Today is International Women’s Day, an annual worldwide recognition celebrating the social, economic, and cultural achievements of women. Engineering and the other STEM (Science, Technology, Engineering and Math) fields are some areas where women continue to make a strong impact on society, and we are highlighting development engineer Isabella Barrett from international auto supplier ARaymond, which has its North American headquarters in Rochester Hills, Michigan.

In this Q&A, Isabella discusses her role as an ARaymond engineer, her thoughts on how to further increase the number of women participating in the STEM industries, and more.

Q: Hello, Isabella. What type of engineering role do you have at ARaymond?

A: I work as a development engineer at ARaymond’s North American headquarters and Innovation Hub in Rochester Hills. My role is on the research and development side. I work on project teams to bring new products, technologies and systems into operation for ARaymond’s automotive and other divisions. My work involves testing and validation, and improving efficiency. No two projects are the same. I’m always learning, which is what I love.

Q: What was your path to an engineering career at ARaymond?

A: The university I attended was Kettering University in Flint, where I had a dual major and earned both a Bachelor of Science in Mechanical Engineering and a Bachelor of Science in Industrial Engineering. The school is designed around co-op work, with three months of schoolwork followed by three months of work in the field. Even before college, I had been to a job fair and interviewed with ARaymond. I signed with them in 2015, and once I began college I started co-oping there every other three months until I graduated. After graduation, I signed on and began working as a full-time development engineer in 2020.

Q: Tell us about an average day in your profession? What type of projects are you working on?

A: Some of my work revolves around developing prototypes for new fasteners for use by our partners in automotive and other fields. And other times it is more conceptual. It involves research, creating prototypes, testing and retesting — often for extended timeframes — then sharing the final result with a project sponsor. I’m also involved in bringing in new technology into the development process, to help our teams at ARaymond do their jobs better as products are developed.

Q: What drew you to pursue a career in the engineering field?

A: I always did well in math and science, so that definitely role in my career direction. But what really sparked my interest in this field was my father. He raised my sister and me by himself, and he always had us tinkering. We would go to Home Depot and pick out our own tools, then create little projects at home. He was really a big influence. In a sense, I was raised to be an engineer. It was my path and I ran through it.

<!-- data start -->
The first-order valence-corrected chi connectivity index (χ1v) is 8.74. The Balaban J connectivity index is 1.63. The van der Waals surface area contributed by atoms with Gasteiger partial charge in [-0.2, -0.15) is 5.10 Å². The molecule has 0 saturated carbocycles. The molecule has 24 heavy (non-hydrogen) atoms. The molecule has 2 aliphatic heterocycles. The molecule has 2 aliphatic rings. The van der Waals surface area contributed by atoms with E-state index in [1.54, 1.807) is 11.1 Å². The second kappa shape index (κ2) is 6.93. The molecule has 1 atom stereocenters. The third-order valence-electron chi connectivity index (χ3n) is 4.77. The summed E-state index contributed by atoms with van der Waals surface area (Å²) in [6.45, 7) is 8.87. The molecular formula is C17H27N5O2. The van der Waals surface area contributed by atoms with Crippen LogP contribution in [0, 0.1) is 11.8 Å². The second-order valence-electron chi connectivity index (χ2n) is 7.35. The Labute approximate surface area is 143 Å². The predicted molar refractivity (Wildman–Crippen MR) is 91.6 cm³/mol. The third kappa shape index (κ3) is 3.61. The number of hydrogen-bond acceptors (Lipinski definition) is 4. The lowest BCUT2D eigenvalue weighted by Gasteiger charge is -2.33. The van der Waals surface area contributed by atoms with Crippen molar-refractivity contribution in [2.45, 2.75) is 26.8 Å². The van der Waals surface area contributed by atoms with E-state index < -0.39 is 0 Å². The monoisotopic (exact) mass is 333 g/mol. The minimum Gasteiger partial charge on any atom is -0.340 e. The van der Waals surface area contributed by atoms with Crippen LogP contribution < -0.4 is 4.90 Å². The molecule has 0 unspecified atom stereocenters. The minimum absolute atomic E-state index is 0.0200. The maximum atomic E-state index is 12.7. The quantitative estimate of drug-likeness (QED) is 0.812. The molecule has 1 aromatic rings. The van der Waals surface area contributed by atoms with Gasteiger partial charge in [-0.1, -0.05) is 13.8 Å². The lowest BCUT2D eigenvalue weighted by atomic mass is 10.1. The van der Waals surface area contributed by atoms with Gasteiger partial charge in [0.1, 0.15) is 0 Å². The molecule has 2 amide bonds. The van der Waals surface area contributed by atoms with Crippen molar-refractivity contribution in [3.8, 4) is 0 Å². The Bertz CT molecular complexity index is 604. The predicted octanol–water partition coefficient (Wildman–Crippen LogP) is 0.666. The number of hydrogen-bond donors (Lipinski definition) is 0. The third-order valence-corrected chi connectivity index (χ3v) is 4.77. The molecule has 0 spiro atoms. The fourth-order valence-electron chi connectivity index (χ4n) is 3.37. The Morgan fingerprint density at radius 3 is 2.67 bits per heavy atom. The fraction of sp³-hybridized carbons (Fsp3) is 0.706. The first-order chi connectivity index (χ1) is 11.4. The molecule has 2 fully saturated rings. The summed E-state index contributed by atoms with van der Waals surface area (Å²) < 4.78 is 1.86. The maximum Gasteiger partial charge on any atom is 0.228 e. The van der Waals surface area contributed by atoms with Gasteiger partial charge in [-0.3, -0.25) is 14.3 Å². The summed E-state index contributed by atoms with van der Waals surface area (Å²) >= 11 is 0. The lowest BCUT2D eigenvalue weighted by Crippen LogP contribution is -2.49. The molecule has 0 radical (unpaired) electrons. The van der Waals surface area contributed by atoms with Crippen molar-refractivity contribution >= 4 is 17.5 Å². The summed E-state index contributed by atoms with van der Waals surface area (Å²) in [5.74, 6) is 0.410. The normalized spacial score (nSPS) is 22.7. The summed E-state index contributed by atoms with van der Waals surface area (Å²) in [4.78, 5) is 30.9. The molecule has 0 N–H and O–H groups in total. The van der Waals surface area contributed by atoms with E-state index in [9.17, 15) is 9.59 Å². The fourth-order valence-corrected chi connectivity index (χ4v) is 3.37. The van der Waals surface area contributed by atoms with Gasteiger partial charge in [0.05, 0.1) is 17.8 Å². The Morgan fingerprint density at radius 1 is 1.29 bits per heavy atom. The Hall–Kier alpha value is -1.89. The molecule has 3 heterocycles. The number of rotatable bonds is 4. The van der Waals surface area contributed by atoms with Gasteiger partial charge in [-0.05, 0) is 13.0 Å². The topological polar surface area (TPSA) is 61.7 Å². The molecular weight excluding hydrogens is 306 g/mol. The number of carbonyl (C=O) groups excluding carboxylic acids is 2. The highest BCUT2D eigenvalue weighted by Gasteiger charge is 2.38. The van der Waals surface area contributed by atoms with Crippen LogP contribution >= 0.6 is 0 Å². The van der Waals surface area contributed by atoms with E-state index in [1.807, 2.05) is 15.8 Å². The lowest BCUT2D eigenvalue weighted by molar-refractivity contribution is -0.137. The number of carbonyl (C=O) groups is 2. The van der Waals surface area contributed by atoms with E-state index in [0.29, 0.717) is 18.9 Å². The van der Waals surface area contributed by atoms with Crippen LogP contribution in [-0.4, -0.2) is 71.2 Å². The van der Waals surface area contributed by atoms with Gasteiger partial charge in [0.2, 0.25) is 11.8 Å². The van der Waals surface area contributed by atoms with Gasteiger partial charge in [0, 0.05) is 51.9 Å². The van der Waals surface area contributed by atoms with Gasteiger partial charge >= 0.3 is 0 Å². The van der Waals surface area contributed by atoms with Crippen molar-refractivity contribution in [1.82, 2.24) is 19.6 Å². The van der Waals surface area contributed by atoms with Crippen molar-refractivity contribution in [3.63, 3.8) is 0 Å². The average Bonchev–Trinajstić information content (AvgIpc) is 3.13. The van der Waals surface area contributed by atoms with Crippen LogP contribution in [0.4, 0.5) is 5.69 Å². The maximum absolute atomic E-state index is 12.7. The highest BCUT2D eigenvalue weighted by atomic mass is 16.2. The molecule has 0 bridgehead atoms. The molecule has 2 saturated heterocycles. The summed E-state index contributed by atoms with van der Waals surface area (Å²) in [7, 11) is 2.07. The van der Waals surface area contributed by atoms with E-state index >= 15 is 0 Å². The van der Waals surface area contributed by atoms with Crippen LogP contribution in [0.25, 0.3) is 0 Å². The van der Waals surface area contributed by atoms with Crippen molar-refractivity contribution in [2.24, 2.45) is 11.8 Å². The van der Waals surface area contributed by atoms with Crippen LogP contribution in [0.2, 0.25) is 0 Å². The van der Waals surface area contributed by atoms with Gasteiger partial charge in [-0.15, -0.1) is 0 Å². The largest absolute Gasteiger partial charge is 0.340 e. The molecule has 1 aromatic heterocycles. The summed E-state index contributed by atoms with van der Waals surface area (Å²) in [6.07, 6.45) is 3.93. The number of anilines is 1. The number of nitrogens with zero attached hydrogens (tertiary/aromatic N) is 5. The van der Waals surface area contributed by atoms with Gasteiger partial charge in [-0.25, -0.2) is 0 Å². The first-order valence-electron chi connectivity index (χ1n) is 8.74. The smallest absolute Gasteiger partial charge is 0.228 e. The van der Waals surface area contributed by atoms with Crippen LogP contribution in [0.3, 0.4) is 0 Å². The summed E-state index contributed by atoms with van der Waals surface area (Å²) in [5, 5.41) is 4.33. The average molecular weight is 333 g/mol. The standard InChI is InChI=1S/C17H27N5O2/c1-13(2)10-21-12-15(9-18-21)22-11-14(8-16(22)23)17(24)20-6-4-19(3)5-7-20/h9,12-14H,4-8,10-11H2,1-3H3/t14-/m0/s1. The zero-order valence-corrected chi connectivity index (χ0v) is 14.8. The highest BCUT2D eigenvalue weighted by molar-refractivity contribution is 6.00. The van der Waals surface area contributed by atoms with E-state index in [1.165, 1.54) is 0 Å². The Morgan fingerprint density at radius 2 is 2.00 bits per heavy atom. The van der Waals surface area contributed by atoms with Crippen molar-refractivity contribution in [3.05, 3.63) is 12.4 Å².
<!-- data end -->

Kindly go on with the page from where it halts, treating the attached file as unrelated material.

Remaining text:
Q: Women make up nearly half the U.S. workforce, but only about 27 percent of STEM workers. What does ARaymond do to encourage women to join their team and grow in the company?

A: The best thing that ARaymond does for women in this field is that everyone gets treated the same, regardless of gender. I’ve never felt that difference, and that was huge for me. At university, sometimes people made it awkward or weird, but I’ve never felt that in my professional life. 
ARaymond has provided me with mentorship from the time I started working here. I talk with my mentor weekly and that has guided me through my time here. They always did a great job of progressing my work so I was growing in my field. 
And ARaymond’s continued close partnership with colleges and universities is setting other young women on a path toward this type of career, just as it did for me.

Q: Why is it important to continue growing the number of women in the engineering and STEM fields? And how can we encourage that option when young women are choosing their careers?

A: Personally, my experience throughout school has been that the younger the age that people of all genders are exposed to math, science, technology, robotics, etc., the better. There are times in school where teachers may try to enforce gender roles, but they need to get rid of that. It can reduce the amount of confidence women have in their abilities. Let all kids play with the Legos, and make everything more equal in general, avoiding gender stereotypes from a young age.

Q: What barriers do you and other women currently face in the engineering world?

A: I think it’s getting better, but it’s challenging. There is often a lack of women in leadership roles, so role models are not as common for young women. The more women who become involved in the STEM fields and become leaders and role models, the more the next generation will get involved after them. It can be a domino effect. Representation has a natural effect on growing participation.

Q: What has been your experience as a woman in engineering? Do you see yourself providing a unique perspective at times?

A: I believe that each person and their background bring a different perspective to the team. It’s not necessarily about gender, but bringing all the diversity together — including people from different communities, schools, ages, genders, etc. — is very important.